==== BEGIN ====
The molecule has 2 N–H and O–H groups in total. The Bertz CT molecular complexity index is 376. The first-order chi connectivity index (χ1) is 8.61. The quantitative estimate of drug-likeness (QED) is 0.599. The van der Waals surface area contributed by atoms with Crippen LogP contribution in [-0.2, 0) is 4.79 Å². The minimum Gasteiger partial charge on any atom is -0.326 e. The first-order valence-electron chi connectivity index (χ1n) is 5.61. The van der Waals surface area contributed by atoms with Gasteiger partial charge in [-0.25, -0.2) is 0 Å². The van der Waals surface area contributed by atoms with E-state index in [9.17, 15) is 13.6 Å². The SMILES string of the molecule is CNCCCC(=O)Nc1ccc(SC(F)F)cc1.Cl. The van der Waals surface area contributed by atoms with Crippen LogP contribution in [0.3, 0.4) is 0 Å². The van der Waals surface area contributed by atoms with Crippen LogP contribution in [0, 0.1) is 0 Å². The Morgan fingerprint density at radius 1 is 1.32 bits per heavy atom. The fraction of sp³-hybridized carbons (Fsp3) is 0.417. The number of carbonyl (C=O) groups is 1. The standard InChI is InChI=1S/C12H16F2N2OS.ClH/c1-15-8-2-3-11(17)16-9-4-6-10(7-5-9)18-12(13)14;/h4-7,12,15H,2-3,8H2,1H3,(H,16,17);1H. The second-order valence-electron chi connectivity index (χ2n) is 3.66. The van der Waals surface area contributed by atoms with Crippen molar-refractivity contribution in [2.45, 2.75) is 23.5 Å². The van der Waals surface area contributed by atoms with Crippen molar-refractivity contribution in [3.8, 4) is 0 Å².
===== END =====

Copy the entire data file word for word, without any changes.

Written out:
The molecule has 2 N–H and O–H groups in total. The Bertz CT molecular complexity index is 376. The first-order chi connectivity index (χ1) is 8.61. The quantitative estimate of drug-likeness (QED) is 0.599. The van der Waals surface area contributed by atoms with Crippen LogP contribution in [-0.2, 0) is 4.79 Å². The minimum Gasteiger partial charge on any atom is -0.326 e. The first-order valence-electron chi connectivity index (χ1n) is 5.61. The van der Waals surface area contributed by atoms with Gasteiger partial charge in [-0.25, -0.2) is 0 Å². The van der Waals surface area contributed by atoms with E-state index in [9.17, 15) is 13.6 Å². The SMILES string of the molecule is CNCCCC(=O)Nc1ccc(SC(F)F)cc1.Cl. The van der Waals surface area contributed by atoms with Crippen LogP contribution in [0.3, 0.4) is 0 Å². The van der Waals surface area contributed by atoms with Crippen LogP contribution in [0, 0.1) is 0 Å². The Morgan fingerprint density at radius 1 is 1.32 bits per heavy atom. The fraction of sp³-hybridized carbons (Fsp3) is 0.417. The number of carbonyl (C=O) groups is 1. The standard InChI is InChI=1S/C12H16F2N2OS.ClH/c1-15-8-2-3-11(17)16-9-4-6-10(7-5-9)18-12(13)14;/h4-7,12,15H,2-3,8H2,1H3,(H,16,17);1H. The second-order valence-electron chi connectivity index (χ2n) is 3.66. The van der Waals surface area contributed by atoms with Crippen molar-refractivity contribution in [2.45, 2.75) is 23.5 Å². The van der Waals surface area contributed by atoms with Crippen molar-refractivity contribution in [3.8, 4) is 0 Å².